The Met158 gene variation has been found to cause an exaggerated “startle” response among people prone to develop Anxiety Disorders.
Inborn differences may help explain why trauma gives some people bad memories and others the nightmare of Post Traumatic Stress Disorder. Scientists in Germany and the United States report evidence in a new study linking genes to Anxious behavior. The findings appear in the August issue of Behavioral Neuroscience, published by the American Psychological Association.
Although a great deal more research is needed, Christian Montag, co-author of the research, says that if this line of research bears fruit, one day
it might be possible to prescribe the right dose of the right drug, relative to genetic makeup, to treat anxiety disorders.
The specific genes involved in the study
The Met158 gene works with dopamine
The COMT gene encodes an enzyme that breaks down dopamine, an important brain chemical, which weakens its signal. The two variations of the COMT gene are Val158 and Met158.
About half of the population carries one copy of each variation. Twenty-five percent carries two copies of the Val158 variation, and the remaining 25% carries two copies of the Met158 variation.
How the research was carried out
Eliciting the startle response
The researchers first determined which of the 96 participants carried which variations of the COMT gene. They also administered a standard personality test to determine if the participants had any Anxious traits. Then they used a well-known test which uses pictures and loud noises to elicit the startle response.
The results of the research
The research confirms that specific variations in the gene that regulates dopamine may play a role in negative emotions. The authors speculate that the Met158 variation may raise levels of dopamine in the brain’s limbic system, a set of structures that support memory, emotional arousal and attention.
Met158 gene: focus even if bad
The researchers said that more dopamine in the prefrontal cortex could result in an “inflexible attentional focus” on unpleasant stimuli. And the “inflexible attentional focus” on unpleasant stimuli means that Met158 carriers can’t tear themselves away from something that’s arousing — even if it’s bad.
Met158 gene: strong startle, greater anxiety
People carrying two copies of the Met158 variation of the COMT gene showed a much stronger startle reflex than did the other participants. Significantly, they also showed greater anxiety on a standard personality test.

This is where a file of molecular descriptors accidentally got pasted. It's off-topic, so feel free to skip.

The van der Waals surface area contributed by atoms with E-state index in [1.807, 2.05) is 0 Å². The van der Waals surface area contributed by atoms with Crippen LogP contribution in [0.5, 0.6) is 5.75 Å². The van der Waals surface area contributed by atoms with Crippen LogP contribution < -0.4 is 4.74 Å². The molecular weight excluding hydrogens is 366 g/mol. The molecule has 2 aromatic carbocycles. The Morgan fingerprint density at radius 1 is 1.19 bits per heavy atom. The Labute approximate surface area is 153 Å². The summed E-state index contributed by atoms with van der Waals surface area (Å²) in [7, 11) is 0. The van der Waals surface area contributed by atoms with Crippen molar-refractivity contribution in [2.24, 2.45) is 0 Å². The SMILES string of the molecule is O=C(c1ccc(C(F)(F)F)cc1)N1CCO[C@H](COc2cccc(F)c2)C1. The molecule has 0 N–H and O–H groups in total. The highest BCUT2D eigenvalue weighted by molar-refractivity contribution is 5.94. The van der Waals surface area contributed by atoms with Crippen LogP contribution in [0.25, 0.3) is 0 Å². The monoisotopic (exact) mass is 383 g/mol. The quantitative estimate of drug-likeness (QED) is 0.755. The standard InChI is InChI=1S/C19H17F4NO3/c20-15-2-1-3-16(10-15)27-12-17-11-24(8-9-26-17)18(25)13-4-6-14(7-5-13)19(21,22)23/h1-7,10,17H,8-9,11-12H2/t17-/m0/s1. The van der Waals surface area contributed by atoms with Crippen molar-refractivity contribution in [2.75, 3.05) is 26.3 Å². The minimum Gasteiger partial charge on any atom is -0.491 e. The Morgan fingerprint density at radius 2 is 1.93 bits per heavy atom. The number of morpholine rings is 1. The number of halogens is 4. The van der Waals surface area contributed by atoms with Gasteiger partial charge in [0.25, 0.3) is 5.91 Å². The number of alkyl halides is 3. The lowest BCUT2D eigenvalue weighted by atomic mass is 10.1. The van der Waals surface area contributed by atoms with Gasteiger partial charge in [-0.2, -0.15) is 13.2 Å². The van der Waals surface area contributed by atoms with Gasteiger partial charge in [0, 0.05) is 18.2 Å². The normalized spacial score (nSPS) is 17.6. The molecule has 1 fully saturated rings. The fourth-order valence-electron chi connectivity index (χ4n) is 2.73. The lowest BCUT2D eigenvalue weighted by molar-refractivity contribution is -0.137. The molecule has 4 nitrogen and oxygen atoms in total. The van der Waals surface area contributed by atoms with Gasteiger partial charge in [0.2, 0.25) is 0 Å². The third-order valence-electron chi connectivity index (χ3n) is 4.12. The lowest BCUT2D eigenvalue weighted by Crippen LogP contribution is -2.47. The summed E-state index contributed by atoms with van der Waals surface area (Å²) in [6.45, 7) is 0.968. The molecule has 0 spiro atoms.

More research is needed
More prone to Anxiety Disorders
The researchers offer a biochemical explanation for why some people find it harder to regulate emotional arousal. These people’s sensitivity may, in combination with other hereditary and environmental factors, make them more prone to Anxiety Disorders.
Montag says that a single gene variation can explain only a small portion of variation in Anxious behavior. Otherwise, in theory, up to half the population could be anxious! He cautions,
This single gene variation is potentially only one of many factors influencing such a complex trait as anxiety. Still, to identify the first candidates for genes associated with an anxiety-prone personality is a step in the right direction.
What do you think?
There is physical evidence for mental illness
There are many who deny there is any physical evidence for mental illness. This study is just one among many that shows that there is physical evidence, and new studies are coming out every few days adding to that evidence.
That does not mean we are slaves to our genes, or to the chemicals in our brains, but that we who are prone to Anxiety Disorders must be extra careful — just like those prone to diabetes must be extra careful. There is a huge complex of reasons for getting Anxiety Disorders, some known and some yet to be discovered.
But one of the most important things we do know is the role of stress in Anxiety Disorders, both in those prone to it, and those who already have it. Changing your lifestyle to eliminate stress is one of the best things you can do to combat Anxiety Disorders!
- How important do you think the findings of this research are?
- What role do you think that stress plays in Anxiety Disorders?
As always, your comments are welcome!
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Resources used in this post:
American Psychological Association. (2008, August 10). Genes May Make Some People More Prone to Anxiety. Retrieved August 29, 2008 from American Psychological Association Web site: http://www.apa.org/releases/genes0808.html
Medical News Today. (2008, August 11). Genes May Make Some People More Prone To Anxiety. Retrieved August 29, 2008 from Medical News Today Web site: http://www.medicalnewstoday.com/articles/117820.php
Montag, Christian; Buckholtz, Joshua W.; Hartmann, Peter; Merz, Michael; Burk, Christian; Hennig, Juergen. (2008). COMT Genetic Variation Affects Fear Processing: Psychophysiological Evidence. Retrieved August 29, 2008 from American Psychological Association Web site (PDF): http://www.apa.org/journals/releases/bne1224901.pdf
Science Daily. (2008, August 11). Genes May Make Some People More Prone To Anxiety. Retrieved August 29, 2008 from Science Daily Web site: http://www.sciencedaily.com/releases/2008/08/080810214000.htm